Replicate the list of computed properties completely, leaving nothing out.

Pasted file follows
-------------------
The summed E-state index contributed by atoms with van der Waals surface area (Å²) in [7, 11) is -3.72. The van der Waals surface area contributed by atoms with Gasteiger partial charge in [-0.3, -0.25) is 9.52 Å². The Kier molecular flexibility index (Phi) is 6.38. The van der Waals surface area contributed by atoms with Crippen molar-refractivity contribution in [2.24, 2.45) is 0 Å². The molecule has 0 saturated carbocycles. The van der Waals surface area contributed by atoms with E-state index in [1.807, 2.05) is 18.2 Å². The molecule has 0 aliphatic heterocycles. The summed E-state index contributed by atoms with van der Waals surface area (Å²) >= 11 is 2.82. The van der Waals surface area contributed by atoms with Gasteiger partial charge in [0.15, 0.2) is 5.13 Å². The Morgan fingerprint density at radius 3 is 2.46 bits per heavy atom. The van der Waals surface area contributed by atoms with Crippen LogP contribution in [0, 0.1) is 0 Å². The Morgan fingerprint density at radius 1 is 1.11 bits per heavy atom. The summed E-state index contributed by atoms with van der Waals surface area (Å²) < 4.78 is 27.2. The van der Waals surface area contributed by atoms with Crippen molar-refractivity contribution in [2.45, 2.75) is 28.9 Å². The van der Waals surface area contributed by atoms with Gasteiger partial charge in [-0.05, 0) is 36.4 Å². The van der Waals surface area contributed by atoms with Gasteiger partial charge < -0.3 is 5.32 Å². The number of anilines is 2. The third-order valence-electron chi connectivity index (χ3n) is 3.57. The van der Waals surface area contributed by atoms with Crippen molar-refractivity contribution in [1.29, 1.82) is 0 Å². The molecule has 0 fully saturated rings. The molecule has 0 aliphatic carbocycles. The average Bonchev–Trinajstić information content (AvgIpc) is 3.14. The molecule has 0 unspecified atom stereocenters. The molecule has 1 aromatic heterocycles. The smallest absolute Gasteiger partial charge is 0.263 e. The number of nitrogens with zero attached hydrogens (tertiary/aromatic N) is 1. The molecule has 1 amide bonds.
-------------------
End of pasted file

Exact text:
The summed E-state index contributed by atoms with van der Waals surface area (Å²) in [7, 11) is -3.72. The van der Waals surface area contributed by atoms with Gasteiger partial charge in [-0.3, -0.25) is 9.52 Å². The Kier molecular flexibility index (Phi) is 6.38. The van der Waals surface area contributed by atoms with Crippen molar-refractivity contribution in [2.24, 2.45) is 0 Å². The molecule has 0 saturated carbocycles. The van der Waals surface area contributed by atoms with E-state index in [1.807, 2.05) is 18.2 Å². The molecule has 0 aliphatic heterocycles. The summed E-state index contributed by atoms with van der Waals surface area (Å²) >= 11 is 2.82. The van der Waals surface area contributed by atoms with Gasteiger partial charge in [0.15, 0.2) is 5.13 Å². The Morgan fingerprint density at radius 3 is 2.46 bits per heavy atom. The van der Waals surface area contributed by atoms with Crippen LogP contribution in [0, 0.1) is 0 Å². The Morgan fingerprint density at radius 1 is 1.11 bits per heavy atom. The summed E-state index contributed by atoms with van der Waals surface area (Å²) < 4.78 is 27.2. The van der Waals surface area contributed by atoms with Crippen molar-refractivity contribution in [2.45, 2.75) is 28.9 Å². The van der Waals surface area contributed by atoms with Gasteiger partial charge in [-0.05, 0) is 36.4 Å². The van der Waals surface area contributed by atoms with Gasteiger partial charge < -0.3 is 5.32 Å². The number of anilines is 2. The third-order valence-electron chi connectivity index (χ3n) is 3.57. The van der Waals surface area contributed by atoms with Crippen molar-refractivity contribution in [1.29, 1.82) is 0 Å². The molecule has 0 fully saturated rings. The molecule has 0 aliphatic carbocycles. The average Bonchev–Trinajstić information content (AvgIpc) is 3.14. The molecule has 0 unspecified atom stereocenters. The molecule has 1 aromatic heterocycles. The smallest absolute Gasteiger partial charge is 0.263 e. The number of nitrogens with zero attached hydrogens (tertiary/aromatic N) is 1. The molecule has 1 amide bonds.